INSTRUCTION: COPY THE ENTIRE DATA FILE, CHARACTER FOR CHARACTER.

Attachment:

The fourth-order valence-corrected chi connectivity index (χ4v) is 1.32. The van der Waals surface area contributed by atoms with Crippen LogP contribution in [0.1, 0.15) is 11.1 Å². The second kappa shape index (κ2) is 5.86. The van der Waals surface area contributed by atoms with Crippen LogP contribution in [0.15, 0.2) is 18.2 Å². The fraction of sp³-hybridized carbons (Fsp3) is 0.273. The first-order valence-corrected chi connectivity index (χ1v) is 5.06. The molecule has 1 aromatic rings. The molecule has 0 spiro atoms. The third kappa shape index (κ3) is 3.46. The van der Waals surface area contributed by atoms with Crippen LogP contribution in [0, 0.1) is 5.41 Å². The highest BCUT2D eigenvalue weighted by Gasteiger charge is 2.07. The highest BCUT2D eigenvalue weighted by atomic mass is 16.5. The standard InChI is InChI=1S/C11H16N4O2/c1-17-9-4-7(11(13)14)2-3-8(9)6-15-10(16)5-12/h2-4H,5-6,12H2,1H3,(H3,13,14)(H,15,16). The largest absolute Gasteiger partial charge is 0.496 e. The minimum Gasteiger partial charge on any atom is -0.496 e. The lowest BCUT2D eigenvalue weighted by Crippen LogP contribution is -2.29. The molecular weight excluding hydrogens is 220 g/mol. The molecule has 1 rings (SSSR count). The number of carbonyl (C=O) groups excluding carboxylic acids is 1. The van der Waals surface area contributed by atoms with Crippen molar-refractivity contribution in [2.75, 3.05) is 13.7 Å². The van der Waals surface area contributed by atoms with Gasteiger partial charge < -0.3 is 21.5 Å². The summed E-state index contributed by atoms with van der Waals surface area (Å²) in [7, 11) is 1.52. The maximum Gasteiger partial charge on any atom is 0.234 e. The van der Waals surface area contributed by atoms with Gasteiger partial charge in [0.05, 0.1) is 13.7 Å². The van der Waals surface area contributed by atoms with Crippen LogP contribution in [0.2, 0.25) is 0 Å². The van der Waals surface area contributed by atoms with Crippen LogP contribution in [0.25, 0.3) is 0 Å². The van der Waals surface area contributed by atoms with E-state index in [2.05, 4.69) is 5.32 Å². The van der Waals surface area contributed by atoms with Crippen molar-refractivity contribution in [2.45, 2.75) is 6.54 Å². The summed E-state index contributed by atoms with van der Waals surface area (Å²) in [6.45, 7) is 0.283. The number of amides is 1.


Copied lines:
The fourth-order valence-corrected chi connectivity index (χ4v) is 1.32. The van der Waals surface area contributed by atoms with Crippen LogP contribution in [0.1, 0.15) is 11.1 Å². The second kappa shape index (κ2) is 5.86. The van der Waals surface area contributed by atoms with Crippen LogP contribution in [0.15, 0.2) is 18.2 Å². The fraction of sp³-hybridized carbons (Fsp3) is 0.273. The first-order valence-corrected chi connectivity index (χ1v) is 5.06. The molecule has 1 aromatic rings. The molecule has 0 spiro atoms. The third kappa shape index (κ3) is 3.46. The van der Waals surface area contributed by atoms with Crippen LogP contribution in [0, 0.1) is 5.41 Å². The highest BCUT2D eigenvalue weighted by Gasteiger charge is 2.07. The highest BCUT2D eigenvalue weighted by atomic mass is 16.5. The standard InChI is InChI=1S/C11H16N4O2/c1-17-9-4-7(11(13)14)2-3-8(9)6-15-10(16)5-12/h2-4H,5-6,12H2,1H3,(H3,13,14)(H,15,16). The largest absolute Gasteiger partial charge is 0.496 e. The minimum Gasteiger partial charge on any atom is -0.496 e. The lowest BCUT2D eigenvalue weighted by Crippen LogP contribution is -2.29. The molecular weight excluding hydrogens is 220 g/mol. The molecule has 1 rings (SSSR count). The number of carbonyl (C=O) groups excluding carboxylic acids is 1. The van der Waals surface area contributed by atoms with Crippen molar-refractivity contribution in [2.75, 3.05) is 13.7 Å². The van der Waals surface area contributed by atoms with Gasteiger partial charge < -0.3 is 21.5 Å². The summed E-state index contributed by atoms with van der Waals surface area (Å²) in [7, 11) is 1.52. The maximum Gasteiger partial charge on any atom is 0.234 e. The van der Waals surface area contributed by atoms with Gasteiger partial charge in [0.05, 0.1) is 13.7 Å². The van der Waals surface area contributed by atoms with Crippen LogP contribution in [0.2, 0.25) is 0 Å². The van der Waals surface area contributed by atoms with Crippen LogP contribution in [0.25, 0.3) is 0 Å². The van der Waals surface area contributed by atoms with E-state index in [2.05, 4.69) is 5.32 Å². The van der Waals surface area contributed by atoms with Crippen molar-refractivity contribution in [2.45, 2.75) is 6.54 Å². The summed E-state index contributed by atoms with van der Waals surface area (Å²) in [6.45, 7) is 0.283. The number of amides is 1.